What if all the games you played produced positive change in the world?
Perhaps you’d feel differently about your Candy Crush addiction if you knew something useful could come out of it. Welcome to the burgeoning world of Gaming for Good. The concept has been around for a while: Vocabulary builder Freerice.com, for instance, launched in 2007 with the promise that 10 grains of rice would be donated for every correct answer (the site was later donated to the U.N.’s World Food Programme, which now runs it). Now, a range of models is proliferating that use gaming as an engine for good or, alternatively, motivate good works by way of gamification.
In addition to rewarding successful players with donations on their behalf (as Freerice does), some games simply donate proceeds to related causes. Sidekick Cycle, the first release from the Global Gaming Initiative, follows a young girl on a quest for clean water; half the proceeds from sales of the 99 cent game and in-app purchases go to World Bicycle Relief. “We are using mobile entertainment to help effect global change. And so are you,” promises GGI’s site. Similarly, half of in-app purchases made in Get Water! For India, which is free, go to charity: water. Zynga founder Mark Pincus, who established a nonprofit arm in 2009, recently told Co.Exist, “The dream for me and a lot of my peers is to … directly deliver good in the world. And even more powerful than that is to be a platform for other people to make positive change.” Zynga.org boasts that it has helped raise $13 million for charities through its Gaming for Good efforts (although considering that Grand Theft Auto V recorded more than $800 million in sales in one day, there’s still a long way to go).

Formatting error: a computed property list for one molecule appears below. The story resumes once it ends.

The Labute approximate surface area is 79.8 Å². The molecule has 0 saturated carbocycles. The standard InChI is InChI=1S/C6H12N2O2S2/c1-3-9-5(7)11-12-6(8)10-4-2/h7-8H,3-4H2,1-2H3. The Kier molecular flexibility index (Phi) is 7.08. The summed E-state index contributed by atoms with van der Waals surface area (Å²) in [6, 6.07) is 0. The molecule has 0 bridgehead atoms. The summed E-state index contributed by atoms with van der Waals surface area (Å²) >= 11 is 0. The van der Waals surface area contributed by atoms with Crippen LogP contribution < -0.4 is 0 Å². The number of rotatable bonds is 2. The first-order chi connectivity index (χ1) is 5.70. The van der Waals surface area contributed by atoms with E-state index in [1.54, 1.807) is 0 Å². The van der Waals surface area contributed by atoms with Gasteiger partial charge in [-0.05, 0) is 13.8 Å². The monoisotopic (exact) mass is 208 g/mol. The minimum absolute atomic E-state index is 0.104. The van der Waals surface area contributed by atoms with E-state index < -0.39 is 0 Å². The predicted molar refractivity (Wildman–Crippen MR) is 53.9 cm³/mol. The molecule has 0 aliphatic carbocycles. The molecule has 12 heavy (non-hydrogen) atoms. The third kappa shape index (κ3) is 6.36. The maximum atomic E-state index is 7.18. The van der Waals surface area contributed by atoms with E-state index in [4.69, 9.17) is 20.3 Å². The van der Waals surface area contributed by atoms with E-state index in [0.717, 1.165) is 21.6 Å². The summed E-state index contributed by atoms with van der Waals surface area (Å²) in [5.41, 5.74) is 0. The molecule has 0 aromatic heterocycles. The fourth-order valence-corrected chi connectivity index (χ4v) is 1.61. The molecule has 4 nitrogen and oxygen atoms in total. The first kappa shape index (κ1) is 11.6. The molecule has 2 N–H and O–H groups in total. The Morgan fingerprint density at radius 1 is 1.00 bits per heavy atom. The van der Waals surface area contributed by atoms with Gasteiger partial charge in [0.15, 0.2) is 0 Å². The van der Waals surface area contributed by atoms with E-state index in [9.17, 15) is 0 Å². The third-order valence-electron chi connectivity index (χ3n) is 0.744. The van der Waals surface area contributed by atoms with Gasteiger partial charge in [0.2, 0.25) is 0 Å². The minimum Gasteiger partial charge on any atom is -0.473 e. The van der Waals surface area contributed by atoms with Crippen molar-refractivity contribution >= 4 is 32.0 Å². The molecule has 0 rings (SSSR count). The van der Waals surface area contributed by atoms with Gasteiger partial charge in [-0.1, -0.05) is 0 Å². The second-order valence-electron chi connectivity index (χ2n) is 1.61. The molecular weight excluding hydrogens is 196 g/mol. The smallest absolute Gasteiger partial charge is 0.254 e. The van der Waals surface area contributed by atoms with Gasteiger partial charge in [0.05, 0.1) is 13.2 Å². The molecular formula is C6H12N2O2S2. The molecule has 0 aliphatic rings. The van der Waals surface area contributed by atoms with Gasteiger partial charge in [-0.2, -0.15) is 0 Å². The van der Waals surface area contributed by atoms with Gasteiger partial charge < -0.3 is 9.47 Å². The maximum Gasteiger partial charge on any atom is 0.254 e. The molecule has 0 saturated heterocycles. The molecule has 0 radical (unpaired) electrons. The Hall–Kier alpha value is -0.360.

On the other side of the equation—using gamification to drive social action—the Global Citizen Festival, an initiative of Australia’s Global Poverty Project, recently staged its second annual concert in New York’s Central Park, with headliners including Stevie Wonder and Alicia Keys. Attendees scored tickets by earning points for “socially engaged” actions, such as watching videos, sharing articles and signing petitions. Gamification still has plenty of unexplored potential, while consumers (especially Millennials) increasingly expect marketers to integrate social good into their propositions. Watch for many more innovative initiatives that marry these two trends.
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